Ten years on
Australian Convict Sites UNESCO World Heritage listing
July 2010 was a moment of great excitement for the Historic Houses Trust of NSW (HHT; now Sydney Living Museums) as we waited for the United Nations Educational, Scientific and Cultural Organization (UNESCO) World Heritage Committee, meeting in Brasilia, to confirm whether the Australian Convict Sites inscription on the World Heritage List would proceed. Many years in the making, the proposed listing brought together 11 historic sites associated with the transportation of convicts to Australia – a system that has been described as ‘the greatest penal experiment of all time’,1 representing the ‘largest forced exile of citizens at the behest of a European government in modern history’.2
British transportation of convicts to Australia was ‘the world’s first conscious attempt to build a new society on the labour of convicted prisoners’.3 Over a period of 80 years, between 1788 and 1868, more than 160,000 convicted men, women and children arrived in Australia. Together, the 11 sites represent the physical evidence of this forced migration and demonstrate the harsh application of global ideas and practices related to the punishment and reform of criminals during the late 18th and early 19th centuries. They include centres of convict administration and convict worksites, as well as some of the harsher penal settlements.
Outstanding Universal Value
The World Heritage listing is framed in terms of the properties’ ‘Outstanding Universal Value’, meaning the Australian Convict Sites are considered ‘so exceptional, as to transcend national boundaries and to be of common importance for present and future generations of all humanity’.4 The listing recognises the human impact and consequences of the convict system represented by the physical evidence of the 11 sites.
The challenge of managing, conserving and presenting the Outstanding Universal Value at a serial World Heritage Property has required a commitment to ongoing collaboration between different state and federal jurisdictions as well as private owners. This has been successfully guided by the Australian Convict Sites Steering Committee, made up of representatives from the relevant jurisdictions and component sites. A tiered model of shared responsibility guides the management of the individual places and their contribution to the long-term presentation and transmission of the world heritage values.
Ten years on from the 2010 listing, individual sites have completed significant projects, including research, archaeological investigations, new interpretation and new visitor facilities. Implemented under the guidance of their respective management plans, these align with the management framework so as to meet the demands of increasing numbers of local and international tourists while ensuring the Outstanding Universal Value of the property is preserved and enhanced.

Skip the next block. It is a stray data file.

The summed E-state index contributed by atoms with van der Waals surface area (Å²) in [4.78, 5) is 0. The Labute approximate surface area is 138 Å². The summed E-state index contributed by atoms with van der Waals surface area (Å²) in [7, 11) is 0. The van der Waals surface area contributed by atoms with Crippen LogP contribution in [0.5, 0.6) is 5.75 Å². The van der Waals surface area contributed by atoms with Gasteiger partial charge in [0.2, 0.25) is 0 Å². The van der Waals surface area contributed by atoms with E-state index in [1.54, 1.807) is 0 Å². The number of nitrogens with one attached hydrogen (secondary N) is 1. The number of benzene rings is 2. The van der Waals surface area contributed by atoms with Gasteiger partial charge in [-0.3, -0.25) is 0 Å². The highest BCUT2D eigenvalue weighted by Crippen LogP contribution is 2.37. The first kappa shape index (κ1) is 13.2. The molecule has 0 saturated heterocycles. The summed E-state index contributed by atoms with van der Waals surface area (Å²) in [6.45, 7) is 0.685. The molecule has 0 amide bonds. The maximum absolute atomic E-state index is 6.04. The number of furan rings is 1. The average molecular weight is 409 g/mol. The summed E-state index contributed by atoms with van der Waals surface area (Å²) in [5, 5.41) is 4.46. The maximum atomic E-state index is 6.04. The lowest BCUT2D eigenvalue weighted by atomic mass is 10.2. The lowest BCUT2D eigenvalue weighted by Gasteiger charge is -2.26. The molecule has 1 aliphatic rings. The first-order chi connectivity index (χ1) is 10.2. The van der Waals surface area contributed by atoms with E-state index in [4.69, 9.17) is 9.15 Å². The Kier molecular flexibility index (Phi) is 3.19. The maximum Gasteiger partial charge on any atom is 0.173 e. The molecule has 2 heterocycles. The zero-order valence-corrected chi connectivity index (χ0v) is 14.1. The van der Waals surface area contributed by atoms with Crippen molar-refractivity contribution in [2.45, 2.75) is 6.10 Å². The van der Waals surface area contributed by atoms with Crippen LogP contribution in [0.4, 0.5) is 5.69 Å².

Internationally, the Australian Convict Sites are the only Property to have been inscribed on the World Heritage List because it ‘illustrates an active phase in the occupation of colonial lands to the detriment of’ First Peoples.5
The colonial system in Australia and the settlements established by convicts forced Aboriginal nations off their lands and plundered their resources, devastating their way of life. Over the next ten years, further research and truth-telling on the impacts of the convict system on Aboriginal Country and communities, however difficult this may be for all Australians, need to be undertaken.
Hyde Park Barracks
This year also marks 30 years since the Hyde Park Barracks – an extraordinary physical record of early colonial Australia – came under the care and ownership of the HHT in 1990.
In 2019, 200 years after the Hyde Park Barracks was built, SLM embarked on the most ambitious renewal of the site since its opening as a ‘museum of itself’ in 1991. The new interactive visitor experience opened in February 2020, with a focus on presenting the world heritage values in an exciting and immersive way. Through evocative storytelling, it brings to life the convict origins of colonial Australia and its impact on Aboriginal nations. It also displays thousands of items from one of Australia’s most important archaeological collections.
- 1. K Daniels, Convict women, Allen & Unwin, St Leonards, NSW, 1998.
- 2. R Hughes, The fatal shore, Random House, Knopf, New York, 2003.
- 3. Australian Convict Sites: World Heritage Nomination, Department of the Environment, Water, Heritage and the Arts, Canberra, 2008.
- 4. UNESCO, Operational guidelines for the implementation of the World Heritage Convention, World Heritage Center, 19/01, 10 July 2019: Paragraph 49.
- 5. UNESCO, Australian Convict Sites (Australia) No 1306, World Heritage Center, Advisory Body Evaluation (ICOMOS) Report (WHC-10/34.COM/INF.8B1), 2010.
Australian Convict Sites
- Kingston and Arthur’s Vale Historic Area, Norfolk Island (active 1788–1814 and 1824–55)
- Old Government House and Domain, Parramatta Park, NSW (1788–1856)
- Hyde Park Barracks, Sydney, NSW (1819–48)
- Brickendon-Woolmers Estates, Longford, Tasmania (1820–50s)
- Darlington Probation Station, Maria Island National Park, Tasmania (1825–32 and 1842–50)
- Old Great North Road, Wiseman’s Ferry, NSW (1828–35)
- Cascades Female Factory, Mount Wellington, Tasmania (1828–56)
- Port Arthur Historic Site, Port Arthur, Tasmania (1830–77)
- Coal Mines Historic Site, Norfolk Bay, Tasmania (1833–48)
- Cockatoo Island Convict Site, Sydney, NSW (1839–69)
- Fremantle Prison, Fremantle, Western Australia (1852–86)
Explore the sites at australianconvictsites.org.au. An achievement of the Australian Convict Sites Steering Committee, this website was established in 2019 to provide a single digital repository for the public and researchers to access information and research material relating to the Australian Convict Sites World Heritage Property.